Iceland is not a cheap country to visit, but just like anything else in life it is about setting your priorities. If you want to travel Iceland for longer than 4-5 days and you are on a budget, I’d suggest stack ranking the things you want to do or places you want to visit. Like most tourist destinations, once you are in country you will be overrun with tour offers and expensive travel packages. You’ll find a lot of blogs online that will demystify travel from place to place and provide lower cost accommodations. In our case, we didn’t care about doing excursions such as whale watching, glacier walks or helicopter rides; although I’m sure these things are fantastic. We wanted to focus our trip on hiking as much as humanely possible given the allure of the wild, volcanic and raw landscape of Iceland. We’d also purchased a lightweight tent, so we were anxious to try our hand at multi-day camping. We generally do day hikes while traveling and/or we look for treks with huts along the route, so the multi-day backpacking in Iceland was quite the experience.
To give you an idea how our expenses broke out, below is a 15 day expense report. The first week we backpacked in the highlands area and the second week, we took a bus back to Reykjavik, rented a car and then, drove around the island. As you can tell, we stuck to a relatively cheap backpacker budget of $56 a day/person (not including airfare). We barely spent any money on lodging for 2 weeks as we camped most of the time (camped 13 out of the 15 days. In some cases, we did free wild camping). Most of our money was spent on transportation – airfare, car rental for 7 days and bus (that shuttled us from the airport and to the trailheads). Our food budget was low as we cooked most of our meals on a camping stove. I am sure there are experienced backpackers/hikers who can do the same trip even cheaper by doing couch surfing and hitch-hiking. Renting a car gave us the option of escaping the rain and loading up on food and drinks.
Here are some tips to travel Iceland cheaply:
1. Camp : Iceland is designed for campers and hikers. The entire country is dotted with campsites. In places where there are no campsites, people tend to do wild camping (make sure there are no signs posted to the contrary. Please read the latest rules on wild camping here). The campsites are fairly cheap and cost between $10-$15 per person/day. Most of the campsites have toilets and and some have shared kitchen facilities. The Reykjavik hostel also has a huge campground with laundry and storage facilities. Some campsites have showers and you enter coins to operate the shower (hot water) for 1-3 minutes depending upon the campsite. Learning how to get all the grime off of you in 1 minute while freezing your a$$ is a skill you learn pretty quickly! Find a Campsite in Iceland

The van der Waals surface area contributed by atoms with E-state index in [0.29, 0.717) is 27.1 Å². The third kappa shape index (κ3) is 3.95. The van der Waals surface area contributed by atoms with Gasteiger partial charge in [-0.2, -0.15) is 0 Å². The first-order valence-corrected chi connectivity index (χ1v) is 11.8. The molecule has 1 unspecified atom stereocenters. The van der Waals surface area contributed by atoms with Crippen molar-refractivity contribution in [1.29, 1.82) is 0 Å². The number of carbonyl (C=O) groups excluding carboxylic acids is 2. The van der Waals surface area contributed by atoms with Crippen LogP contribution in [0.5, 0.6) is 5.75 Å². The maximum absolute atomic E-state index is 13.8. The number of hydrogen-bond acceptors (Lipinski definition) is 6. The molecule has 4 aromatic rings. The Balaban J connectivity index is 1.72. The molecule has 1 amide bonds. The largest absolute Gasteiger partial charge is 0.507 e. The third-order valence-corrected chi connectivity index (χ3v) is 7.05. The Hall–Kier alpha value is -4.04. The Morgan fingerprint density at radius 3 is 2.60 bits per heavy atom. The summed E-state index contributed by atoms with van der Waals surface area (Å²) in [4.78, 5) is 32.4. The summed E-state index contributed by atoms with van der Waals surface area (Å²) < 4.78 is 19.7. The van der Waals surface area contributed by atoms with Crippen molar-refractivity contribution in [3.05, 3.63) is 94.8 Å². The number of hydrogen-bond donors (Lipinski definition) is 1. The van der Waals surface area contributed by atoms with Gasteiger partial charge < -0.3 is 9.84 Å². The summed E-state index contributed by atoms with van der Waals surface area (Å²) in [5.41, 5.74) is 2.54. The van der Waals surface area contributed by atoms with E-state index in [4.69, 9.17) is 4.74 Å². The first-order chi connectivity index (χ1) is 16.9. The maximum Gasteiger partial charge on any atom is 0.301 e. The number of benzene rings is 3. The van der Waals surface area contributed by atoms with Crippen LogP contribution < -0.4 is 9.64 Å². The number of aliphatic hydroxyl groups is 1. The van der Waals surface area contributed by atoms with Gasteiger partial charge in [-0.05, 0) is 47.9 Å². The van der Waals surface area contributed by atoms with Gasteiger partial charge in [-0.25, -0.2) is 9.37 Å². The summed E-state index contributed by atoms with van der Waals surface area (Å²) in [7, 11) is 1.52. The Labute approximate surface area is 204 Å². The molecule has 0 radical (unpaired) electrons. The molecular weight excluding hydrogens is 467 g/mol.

2. Food: We packed a lot of freeze dried food with us as we were hiking straight for 6 days and didn’t have access to any shops. You can buy freeze dried food from REI or other outdoor stores. We ordered a 2lb container of freeze dried veggies and made our own zip lock bags filled with these veggies, couscous/par cooked brown rice and various spice blends. For breakfast, we packed zip lock bags with oatmeal and various nuts and tea bags/coffee. This was not only cheaper than buying REI hiking food but the zip lock bags took a lot less space in our backpacks. During the second week when we had a rental car, we stocked up on food from grocery stores or grabbed a sandwich/hotdog from their fancy gas stations. I loved Skyr, icelandic yogurt which tastes less like yogurt and more like ice-cream! I totally recommend it for all 3-meals 🙂
3. Drink: You don’t need to buy any bottled water in Iceland. Even when we were hiking, we were able to find campsites along the way where we could fill our water bottle. Remember to bring your water bottle! In regards to alcohol, I highly recommend stocking up from the duty free shop at the airport. The liquor stores in Iceland are about 30% more expensive than the airport liquor store depending upon what you are buying.
4. Camping Fuel: We bought a 16 oz propane canister from a gas station (N1) near Rekyjavik campsite thinking that we will need all that fuel for 2 weeks. We realized later that the campsite had a lot of half empty canisters left behind by people (since you can’t carry them in the plane). I would recommend stocking up at the campsite, if you need to, instead of buying too much fuel from the store.
- FlyBus from KEF airport to Reykjavik Hostel – $18/person
- Store extra stuff in the hostel lockers – $26/week
- Gas Companies: Orkan, AO, OB (cheap), Olis, Shell, N-1 (expensive)
- Grocery Stores (Most expensive to least expensive): 10-11, Hagkaup, Nettó, Kronan, Bonus
- If you don’t want to pay for Blue Lagoon and avoid crowds, you can easily find cheaper or in some cases, free hot springs. We hiked (about 3km) to Reykjadalur hot spring by the recommendation of our AirBnB host.
- Hiking is the best and free activity (not including the cost of getting to trailheads!) in Iceland. If you are in good shape and love hiking, you can easily explore the beautiful and off the beaten path trails devoid of any tourists. Most of the traditional tourists tend to stay on Ring Road or the Golden circle. We avoided most of the touristy things and still felt that we got what we wanted out of our trip.
- Check out our Top 18 camping and driving tips for Iceland
- Best day hike in Iceland
- Best photos from our Iceland trip
Hi Shru and Dan!
Love how meticulously you do your blogs. Well done.
It should be mentioned that the rules around camping have changed. Now campers and RV’s can’t camp just wherever. Read more about it here:
Thanks @campersIceland! I updated this page accordingly and linked to your site so my readers can read the new camping rules!
That was very kind of you Shru! Thanks! 🙂